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Australia's Myer sees profit slump, writedown as board spill looms
[SYDNEY] Australia's biggest department store chain, Myer Holdings Ltd, warned first-half profit would fall up to 41 per cent and flagged a probable writedown, sending its stock to a record low and fuelling a major shareholder's call for a board spill.
The warning all but ensures more upheaval at the 118-year-old store following a steady run of profit downgrades and calls from billionaire investor Solomon Lew for the ouster of its entire leadership.
In a market update on Friday, Myer said a deterioration in trading in its busiest period, the December lead-up to Christmas followed by a January stock clearance, would result in its worst half-year profit since listing in 2009.
First-half sales fell 3.6 per cent to A$1.72 billion (S$1.78 billion) and first-half profit would be between A$37 million and A$41 million, from A$62.8 million the previous first half.
Myer expected to write down the carrying value of its assets, following a similar move by the owner of smaller rival David Jones, South Africa's Woolworths Holdings Ltd, a month earlier. It did not give an estimate of the writedown size.
"Myer is now in peril and shareholders must urgently unite to save the company and what is left of our investments," Mr Lew wrote in an email on Friday. Lew holds holds 11 per cent of Myer through Premier Investments Ltd.
Myer shares fell as much as 12.1 per cent to a record low of A$0.57, while the benchmark index was down 1.8 per cent.
The stock listed at A$4.10 in 2009 and has never traded higher.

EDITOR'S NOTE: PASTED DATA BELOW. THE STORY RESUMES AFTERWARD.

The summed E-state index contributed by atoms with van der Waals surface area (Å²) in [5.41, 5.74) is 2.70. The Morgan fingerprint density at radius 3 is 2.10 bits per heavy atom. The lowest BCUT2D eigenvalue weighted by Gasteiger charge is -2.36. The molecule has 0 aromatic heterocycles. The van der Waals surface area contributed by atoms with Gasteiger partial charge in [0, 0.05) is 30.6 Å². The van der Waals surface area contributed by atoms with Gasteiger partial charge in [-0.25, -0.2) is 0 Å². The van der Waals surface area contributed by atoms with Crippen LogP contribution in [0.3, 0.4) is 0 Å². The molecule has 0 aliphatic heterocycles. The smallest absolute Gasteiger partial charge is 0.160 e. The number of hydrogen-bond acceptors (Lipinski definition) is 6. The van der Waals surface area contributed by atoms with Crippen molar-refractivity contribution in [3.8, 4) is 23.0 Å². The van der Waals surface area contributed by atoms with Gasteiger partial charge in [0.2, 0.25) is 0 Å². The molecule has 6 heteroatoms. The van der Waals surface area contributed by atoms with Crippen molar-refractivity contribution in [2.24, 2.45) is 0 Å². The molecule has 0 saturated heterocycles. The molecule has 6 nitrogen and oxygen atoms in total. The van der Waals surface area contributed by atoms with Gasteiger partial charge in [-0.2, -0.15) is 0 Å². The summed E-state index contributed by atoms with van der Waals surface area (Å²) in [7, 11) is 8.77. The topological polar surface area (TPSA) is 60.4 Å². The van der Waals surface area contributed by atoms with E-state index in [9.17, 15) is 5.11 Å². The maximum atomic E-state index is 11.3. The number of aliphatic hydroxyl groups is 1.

The writedowns of Myer and David Jones frame a bleak picture for department store operators around the world as shoppers opt for broader product ranges from global online players like Amazon.com Inc, or specialty fast fashion brick-and-mortar stores like H & M Hennes & Mauritz AB.
Myer's response has been to beef up its online offering, shut underperforming regional stores and cut floor space in existing stores. Its online sales rose 49 per cent in the first half but still only account for a fraction of total turnover.
Myer executives did not publicly respond to Mr Lew's comments, although they have previously dismissed his campaign to unseat the board as a distraction from the recovery plan.
"I am in no doubt that our heightened focus on areas including online and productivity are correct for this low-growth environment, as evidenced by the strong growth in online sales in the first half," CEO Richard Umbers said.
Amazon's arrival in Australia in December has only hastened the inevitable decline of the country's department stores, a shift that is likely to continue regardless of who sits on Myer's board, analysts said.
"The price tension is already there, even though they don't have the scale," Morningstar analyst Johannes Faul said.